Acid fracturing treatments are used to enhance gas production from tight, deep carbonate reservoirs in Saudi Arabia.The produced gas has a regional variation between 0 and 10 mol% H[2]S. This variation in H[2]S content has impacted the metallurgy of well tubulars used in these areas.Gas wells in the high H[2]S area are completed with low-carbon steel (L-80 and C-95); those in the low H[2]S area are completed with super Cr-13 tubulars.

Acid systems used to fracture these wells included: regular, emulsified, and in-situ gelled acids, all based on 28 wt% HCl.However, 15 wt% HCl - 9 wt% formic acid was used to stimulate wells completed with super Cr-13 tubing. High temperatures (275ºF) encountered in deep wells, the presence of high H[2]S content and the use of large volumes of concentrated acids render corrosion control of tubulars a very difficult task.

Experiments were performed to develop a cost-effective acid system to enhance the productivity of deep gas wells, while maintaining the integrity of well tubulars.Acid fracturing treatments were monitored in the field and well flow back samples were collected following these treatments.The concentrations of key ions were measured in these samples including iron and manganese for completions with low-carbon steel tubulars and chrome, molybdenum, and nickel for completions with super Cr-13.

Analysis of flow back samples following the initial acid fracturing treatments showed that the return samples contained high concentrations of acid (up to 16 wt% HCl) and total iron (up to 20,000 mg/l). The presence of iron was a major concern during acid fracturing treatments. Modifications of the corrosion inhibitors package, increasing soaking time and over flush volume resulted in better results. Most importantly, the integrity of well tubulars was maintained. This paper discusses lab studies and application of these modifications in the field.


Acid fracturing treatments have been conducted in a deep carbonate gas reservoirs.[1]Various acids are used in these treatments. Almost all of these acids are based on 28 wt% HCl. Corrosion control during these treatment has been a major concern. This is because of the use of concentrated acids, high temperature, and the presence of hydrogen sulfide in some areas in the gas reservoirs.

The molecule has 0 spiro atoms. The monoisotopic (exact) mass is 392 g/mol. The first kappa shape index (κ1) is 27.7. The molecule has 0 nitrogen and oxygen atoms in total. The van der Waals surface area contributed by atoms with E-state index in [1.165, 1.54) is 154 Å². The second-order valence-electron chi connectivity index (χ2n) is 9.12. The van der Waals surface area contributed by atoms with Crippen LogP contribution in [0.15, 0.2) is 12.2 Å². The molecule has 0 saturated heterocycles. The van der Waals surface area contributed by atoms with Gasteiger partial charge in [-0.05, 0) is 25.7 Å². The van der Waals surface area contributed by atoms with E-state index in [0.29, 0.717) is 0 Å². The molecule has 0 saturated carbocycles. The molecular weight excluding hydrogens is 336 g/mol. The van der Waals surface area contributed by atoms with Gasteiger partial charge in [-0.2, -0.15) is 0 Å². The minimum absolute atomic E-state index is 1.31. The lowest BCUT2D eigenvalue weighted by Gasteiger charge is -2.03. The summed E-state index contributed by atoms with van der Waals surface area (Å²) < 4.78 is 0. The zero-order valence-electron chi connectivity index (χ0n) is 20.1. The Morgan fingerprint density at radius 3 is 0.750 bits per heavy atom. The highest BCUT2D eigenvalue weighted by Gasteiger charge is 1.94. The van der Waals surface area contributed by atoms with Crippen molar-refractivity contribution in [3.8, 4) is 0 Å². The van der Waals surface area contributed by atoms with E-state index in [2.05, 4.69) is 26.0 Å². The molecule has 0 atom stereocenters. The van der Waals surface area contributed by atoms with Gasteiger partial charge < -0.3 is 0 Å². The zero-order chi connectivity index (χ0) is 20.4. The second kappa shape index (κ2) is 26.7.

During pumping the acid down the tubing, the acid is continuously depleted from the active ingredients of corrosion inhibitors by the adsorption and/or polymerization on the metal surface. The active ingredients of corrosion inhibitor adsorb to the metal surface and form a thin film that protects the metal leaving the live acid with less inhibition. When the acid reaches the formation its inhibition is further reduced by adsorption on surfaces of rocks.Recovery of the spent acid back through the well tubing may cause corrosion problems if the return fluids contained live acid. This is mainly due to the low levels of corrosion inhibitor in the return fluids. In addition, surfactants, which are used to disperse the inhibitor in the acid, also have very high tendency to adsorb on rock surfaces.[2] This, in turn, leaves the return fluids with minimal dispersivity and poor functionality.

In general, cationic or partially cationic corrosion inhibitors adsorb to surface of the rock, especially in the case of sandstone. Nonionic corrosion inhibitors such as acetylenic alcohol show little if any adsorption on rock surfaces. Several authors have addressed the problem of corrosion inhibitor being adsorbed on formation rocks and thereby damaging the formation, altering wettabilty or causing emulsion problems.[3,4]

The concern of the presence of live acid in well flow backwas first raised by Huizinga and Like.[3] A similar work was done later by Morgenthaler et al.[4] Their experimental work was done on acidizing of sandstone rocks by HCl/HF acid. Simulated and real spent acids were used to test their effects on low-carbon steel (L-80) and stainless steel (super Cr-13). Both studies agree on that spent acid could be corrosive and may adversely affect the integrity of well tubulars. The extent of the problem can be addressed by a thorough understanding of the composition of the spent acid and its effect on various types of tubing.

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